Australia's Most Notorious Art Acquisition

In 1973, former prime minister Gough Whitlam approved the purchase of an abstract piece of art for $1.3 million, Jackson Pollock’s ‘Blue Poles’ (1952).

Australia’s most controversial art acquisition, which set an Australian and American world record at the time, sparked a fierce political debate about political extravagance and the value of abstract art.

Blue Poles (1952) has been described as one of American Artist Jackson Pollock’s career-defining pieces, and perhaps the zenith of his whole career. Pollock helped develop abstract expressionism in post-war New York. He shunned traditional brushes and dribbled, flung or dripped his paint onto the canvas (he is often referred to as Jack the Dripper).

Former owner of the painting, American art collector Ben Heller (now 91) bought Blue Poles in 1957 for $32,000 from his friend artist Pollock, and was shocked at the controversy stirred from the purchase.

The astonishing purchase split public opinion and caused outrage at the time, due to the radical, experimental nature of the artwork and was arguably a factor in the scandalous demise of the Whitlam Government; Whitlam was sensationally dismissed from his duties as prime minister of Australia by the Governor-General in November 1975 (something that has never happened before or since), two years after the extravagant purchase.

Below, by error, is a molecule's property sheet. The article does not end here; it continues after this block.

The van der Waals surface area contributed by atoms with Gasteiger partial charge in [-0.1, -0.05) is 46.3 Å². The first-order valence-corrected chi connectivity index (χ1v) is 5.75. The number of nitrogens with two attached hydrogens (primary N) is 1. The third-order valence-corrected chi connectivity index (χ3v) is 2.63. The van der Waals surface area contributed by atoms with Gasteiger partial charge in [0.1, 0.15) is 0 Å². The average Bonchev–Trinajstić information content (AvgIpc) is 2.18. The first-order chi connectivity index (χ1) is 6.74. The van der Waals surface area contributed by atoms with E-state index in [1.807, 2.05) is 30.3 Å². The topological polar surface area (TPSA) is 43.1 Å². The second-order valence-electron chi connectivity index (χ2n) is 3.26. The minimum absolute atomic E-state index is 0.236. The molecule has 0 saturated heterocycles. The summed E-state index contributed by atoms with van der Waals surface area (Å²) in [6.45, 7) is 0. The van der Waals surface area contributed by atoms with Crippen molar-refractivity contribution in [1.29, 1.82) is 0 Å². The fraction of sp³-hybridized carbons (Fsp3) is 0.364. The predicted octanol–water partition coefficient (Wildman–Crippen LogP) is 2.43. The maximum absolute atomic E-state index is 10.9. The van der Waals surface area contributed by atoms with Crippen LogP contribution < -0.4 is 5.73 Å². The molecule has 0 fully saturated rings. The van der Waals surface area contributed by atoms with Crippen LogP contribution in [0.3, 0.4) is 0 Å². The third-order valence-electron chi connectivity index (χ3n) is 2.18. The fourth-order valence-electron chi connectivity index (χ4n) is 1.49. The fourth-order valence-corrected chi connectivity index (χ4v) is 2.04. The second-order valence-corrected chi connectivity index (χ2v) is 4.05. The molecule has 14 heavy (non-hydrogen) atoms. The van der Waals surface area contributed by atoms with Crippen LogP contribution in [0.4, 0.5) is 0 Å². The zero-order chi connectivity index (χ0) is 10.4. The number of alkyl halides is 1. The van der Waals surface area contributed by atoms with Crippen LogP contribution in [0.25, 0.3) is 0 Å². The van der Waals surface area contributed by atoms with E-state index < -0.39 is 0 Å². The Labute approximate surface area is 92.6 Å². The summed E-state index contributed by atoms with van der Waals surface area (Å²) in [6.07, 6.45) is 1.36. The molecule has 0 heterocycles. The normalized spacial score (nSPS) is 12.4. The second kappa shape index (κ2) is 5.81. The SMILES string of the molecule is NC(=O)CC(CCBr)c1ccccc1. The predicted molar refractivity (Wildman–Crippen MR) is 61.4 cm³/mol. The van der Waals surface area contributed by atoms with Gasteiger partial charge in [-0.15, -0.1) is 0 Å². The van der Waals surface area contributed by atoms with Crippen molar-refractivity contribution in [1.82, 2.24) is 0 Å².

Former prime minister Gough Whitlam and Director of the Australian National Gallery James Mollison in front of Blue Poles in 1973.

However, the Australian government’s decision to buy Blue Poles is now viewed as the “wisest, cultural investment ever made”. The Director of the National Gallery of Australia Gerard Vaughan says the painting has a certain “notoriety” because of the price paid and the fact that it drove the Whitlam government out at the time. He goes on to defend the purchase as “probably the best investment the government has ever made in Australia”.

The painting, which usually sits in the National Gallery of Australia in Canberra as one of its most prized pieces (now worth upwards of $100 million), is currently exhibiting in London at the Royal Academy of Arts.


Despite it's dubious history, the economic and cultural benefits provided to Australia by this acquisition are surely priceless. However, this then begs the question; how do you put a price on the true value of art?

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